Document created: 28 February 2007
Air & Space Power Journal - Winter 2007
The North Korean People’s Army: Origins and Current Tactics by James M. Minnich. Naval Institute Press (http://www.usni.org/press/press.html), 291 Wood Road, Annapolis, Maryland 21402-5034, 2005, 164 pages, $27.95 (hardcover).
The occurrence of certain events over the past decade has resulted in the publication of many books on North Korea’s nuclear program, diplomacy between North Korea and the United States, and the geopolitical problems created by Kim Jong Il’s Stalinist regime. For the most part, the literature has lacked a work that offers in-depth, scholarly analysis of the North Korean People’s Army (NKPA)—a military force that remains the world’s fifth largest and continues to pose a threat to the stability and security of the Korean Peninsula. This work, written by a US Army foreign-area officer, attempts to fill that void.
Minnich divides his book into two parts. Chapters in the first portion address the NKPA’s partisan lineage; its original, formal organizing under the close tutelage of the Soviets; the expansion that occurred prior to the invasion of South Korea; and the status of the NKPA in 1950. The surprisingly short chapters lack the important depth and detail that would allow readers to truly understand the origins of the NKPA, the driving forces behind its formulation and capabilities, and the reasons for its initial stunning successes in the first months of the Korean War. The second section addresses current tactics in chapters that examine national strategy and the formulation of military policy, offensive and defensive tactics, and artillery-grouping tactics.
The second section is particularly disappointing because it does not consider the large-scale changes to North Korean conventional military forces that have occurred since Kim Jong Il came to power in 1994. Because of a changing geopolitical environment and resource constraints beyond Pyongyang’s control, the military’s offensive capabilities have largely evolved so that they now threaten South Korea with asymmetric forces such as long-range artillery, special operations units, and a ballistic missile corps that boasts at least 600 Scuds and other short-range ballistic missiles in its inventory. The author does not address in detail how missile forces have now become integrated doctrinally with artillery units to form a lethal “first punch” in any war with South Korea. Nor does he examine how the significant increase in the number of large-scale artillery systems that North Korea has deployed along the demilitarized zone has largely altered the status quo of conventional military forces on the peninsula. In the book’s second part, the author seems to make the assessment that North Korea would attack the South in nearly the same way it would have 20 years ago—a very unlikely prospect.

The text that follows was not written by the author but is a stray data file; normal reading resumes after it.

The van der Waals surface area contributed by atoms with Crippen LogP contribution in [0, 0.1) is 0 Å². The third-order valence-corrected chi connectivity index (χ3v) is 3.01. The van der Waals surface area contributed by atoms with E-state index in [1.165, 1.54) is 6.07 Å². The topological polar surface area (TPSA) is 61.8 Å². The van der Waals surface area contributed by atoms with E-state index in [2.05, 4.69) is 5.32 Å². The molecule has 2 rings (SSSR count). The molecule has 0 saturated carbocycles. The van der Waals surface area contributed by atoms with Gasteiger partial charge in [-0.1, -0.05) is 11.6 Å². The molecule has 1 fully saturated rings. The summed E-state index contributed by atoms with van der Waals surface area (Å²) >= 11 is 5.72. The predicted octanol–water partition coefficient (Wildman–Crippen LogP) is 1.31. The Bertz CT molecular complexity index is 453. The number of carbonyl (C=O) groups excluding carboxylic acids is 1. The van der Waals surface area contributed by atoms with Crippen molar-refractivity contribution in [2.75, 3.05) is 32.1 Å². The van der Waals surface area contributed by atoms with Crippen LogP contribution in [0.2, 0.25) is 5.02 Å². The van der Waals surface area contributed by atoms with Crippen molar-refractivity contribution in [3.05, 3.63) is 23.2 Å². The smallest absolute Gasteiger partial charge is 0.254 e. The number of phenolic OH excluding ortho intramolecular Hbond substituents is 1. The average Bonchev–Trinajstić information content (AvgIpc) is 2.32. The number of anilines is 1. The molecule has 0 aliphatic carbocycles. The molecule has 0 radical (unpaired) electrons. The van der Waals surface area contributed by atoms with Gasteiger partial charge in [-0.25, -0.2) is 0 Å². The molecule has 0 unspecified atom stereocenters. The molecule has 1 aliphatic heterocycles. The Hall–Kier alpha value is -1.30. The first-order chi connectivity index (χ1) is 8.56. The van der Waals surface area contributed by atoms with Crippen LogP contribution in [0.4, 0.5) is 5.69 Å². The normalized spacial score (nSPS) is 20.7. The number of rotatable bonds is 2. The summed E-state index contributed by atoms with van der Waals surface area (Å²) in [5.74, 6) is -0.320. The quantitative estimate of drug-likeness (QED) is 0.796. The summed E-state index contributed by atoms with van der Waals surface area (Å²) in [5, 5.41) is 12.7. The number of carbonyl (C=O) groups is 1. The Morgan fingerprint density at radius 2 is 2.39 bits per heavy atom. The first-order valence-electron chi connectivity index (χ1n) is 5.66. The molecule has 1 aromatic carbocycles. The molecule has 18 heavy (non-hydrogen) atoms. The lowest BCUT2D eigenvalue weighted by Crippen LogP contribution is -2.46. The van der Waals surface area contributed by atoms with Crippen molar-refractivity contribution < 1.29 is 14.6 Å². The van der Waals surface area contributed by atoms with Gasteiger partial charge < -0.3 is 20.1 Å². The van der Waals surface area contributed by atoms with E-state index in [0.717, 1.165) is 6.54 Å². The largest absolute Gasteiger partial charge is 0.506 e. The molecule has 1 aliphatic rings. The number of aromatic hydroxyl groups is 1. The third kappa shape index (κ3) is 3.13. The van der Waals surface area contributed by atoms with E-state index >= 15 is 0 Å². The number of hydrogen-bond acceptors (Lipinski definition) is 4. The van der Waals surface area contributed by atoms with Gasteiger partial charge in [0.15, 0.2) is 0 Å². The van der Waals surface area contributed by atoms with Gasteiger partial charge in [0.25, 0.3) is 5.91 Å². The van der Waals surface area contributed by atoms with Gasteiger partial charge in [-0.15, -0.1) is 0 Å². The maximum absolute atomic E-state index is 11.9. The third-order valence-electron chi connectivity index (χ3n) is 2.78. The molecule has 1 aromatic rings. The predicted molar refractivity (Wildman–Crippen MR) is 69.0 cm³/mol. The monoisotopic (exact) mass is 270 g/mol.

This short text is interesting in that it provides some context for the history and philosophy of the NKPA in its early stages. It runs into problems in its later chapters because Minnich does not address important issues such as doctrine, evolving organization, the impact of materials and resources on training, leadership development of personnel, and the ability (and motivations) that the NKPA has for large-scale aggression, based on the current capabilities of its conventional military forces. For readers seeking a book that will educate them on the current readiness, capabilities, and threat of North Korea’s conventional military forces, The North Korean People’s Army falls far short of the mark. For those who would like a short, broad-brush look at the history and early philosophy of the NKPA, the text provides some useful context. On the whole, this book does not fill the void in the scholarly literature for readers who desire in-depth analysis of North Korea’s military threat.
Dr. Bruce E. Bechtol Jr.
Marine Corps Command and Staff College
The conclusions and opinions expressed in this document are those of the author cultivated in the freedom of
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